Discover this treasure trove on Michigan Avenue and learn how it went from a carriage showroom to a high-profile…
The Fine Arts Building has been a haven for artists and architecture buffs for decades.
It is an excellent example of adaptive reuse, and today dozens of artists and arts organizations benefit from its charming studios and performance spaces.
From Studebakers to studios
In 1883, the Studebaker Carriage Company planned to make Chicago the center of its retail business while maintaining manufacturing in South Bend, Indiana. Two years later, the company commissioned what was originally known as the Studebaker Building on Michigan Avenue to serve as a carriage factory and showroom.
By 1896, having secured larger manufacturing quarters, the Studebaker family converted the building to studios for artists, musicians, architects and others. The building became a home to both the women’s suffrage movement and the Arts and Crafts movement in the Midwest. To this day, it houses artists’ lofts, art galleries, dance and recording studios, interior design firms, musical instrument makers and other businesses associated with the arts. Classical piano music echoes through its corridors as visitors take one of the last manually operated passenger elevators in the city up to tour violin makers’ studios or hear a performance by the Jazz Institute of Chicago.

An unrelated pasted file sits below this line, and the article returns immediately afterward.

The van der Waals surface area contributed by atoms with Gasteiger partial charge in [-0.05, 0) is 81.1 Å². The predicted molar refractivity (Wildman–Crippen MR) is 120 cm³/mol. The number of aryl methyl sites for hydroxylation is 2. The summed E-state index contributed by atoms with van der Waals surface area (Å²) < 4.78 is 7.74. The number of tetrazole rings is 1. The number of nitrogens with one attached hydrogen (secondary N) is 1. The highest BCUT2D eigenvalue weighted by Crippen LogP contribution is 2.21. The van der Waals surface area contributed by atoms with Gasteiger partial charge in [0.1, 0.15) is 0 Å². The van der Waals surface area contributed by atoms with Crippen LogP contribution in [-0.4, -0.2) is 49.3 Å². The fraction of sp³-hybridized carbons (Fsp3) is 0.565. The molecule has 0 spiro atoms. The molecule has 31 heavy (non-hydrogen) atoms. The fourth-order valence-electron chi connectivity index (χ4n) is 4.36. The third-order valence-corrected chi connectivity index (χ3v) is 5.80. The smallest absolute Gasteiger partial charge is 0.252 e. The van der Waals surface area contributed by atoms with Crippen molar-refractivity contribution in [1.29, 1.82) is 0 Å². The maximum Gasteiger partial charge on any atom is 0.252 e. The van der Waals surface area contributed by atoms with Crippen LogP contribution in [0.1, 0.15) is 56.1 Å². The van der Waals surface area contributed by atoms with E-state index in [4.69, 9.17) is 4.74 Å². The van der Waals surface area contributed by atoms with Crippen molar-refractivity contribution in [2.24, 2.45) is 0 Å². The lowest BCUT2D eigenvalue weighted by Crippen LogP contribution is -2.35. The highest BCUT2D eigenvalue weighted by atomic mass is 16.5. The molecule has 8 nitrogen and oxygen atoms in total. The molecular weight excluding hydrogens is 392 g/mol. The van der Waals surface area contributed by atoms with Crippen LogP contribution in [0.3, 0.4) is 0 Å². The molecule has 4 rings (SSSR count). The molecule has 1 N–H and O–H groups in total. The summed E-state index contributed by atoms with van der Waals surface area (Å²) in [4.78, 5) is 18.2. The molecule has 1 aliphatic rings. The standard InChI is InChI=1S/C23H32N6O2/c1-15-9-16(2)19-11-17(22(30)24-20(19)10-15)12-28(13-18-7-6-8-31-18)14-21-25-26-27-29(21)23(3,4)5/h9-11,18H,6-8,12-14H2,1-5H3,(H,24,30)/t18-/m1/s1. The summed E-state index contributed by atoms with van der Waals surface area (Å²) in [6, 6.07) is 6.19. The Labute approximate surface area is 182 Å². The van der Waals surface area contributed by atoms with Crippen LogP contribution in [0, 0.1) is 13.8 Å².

Inner and outer beauty
The building was designed by Solon S. Beman and was highly influenced by the then-popular Richardson Romanesque style. Its 11-story load-bearing walls feature rusticated granite and limestone piers, ornamented columns and round arches accommodating five bays of oriel windows. Five stories of smaller window groupings above the arches complete a facade that is capped by a decorative cornice.
Though the building is spectacular from the street, it is all the more enchanting inside. During the 1898 restoration, the building’s “Venetian Court”—a courtyard in the middle of the building with a light well and sculpture garden—was created. It stretches from the fourth floor all the way up to the roof. Also painted during the restoration were the Art Nouveau murals that decorate the main entrance.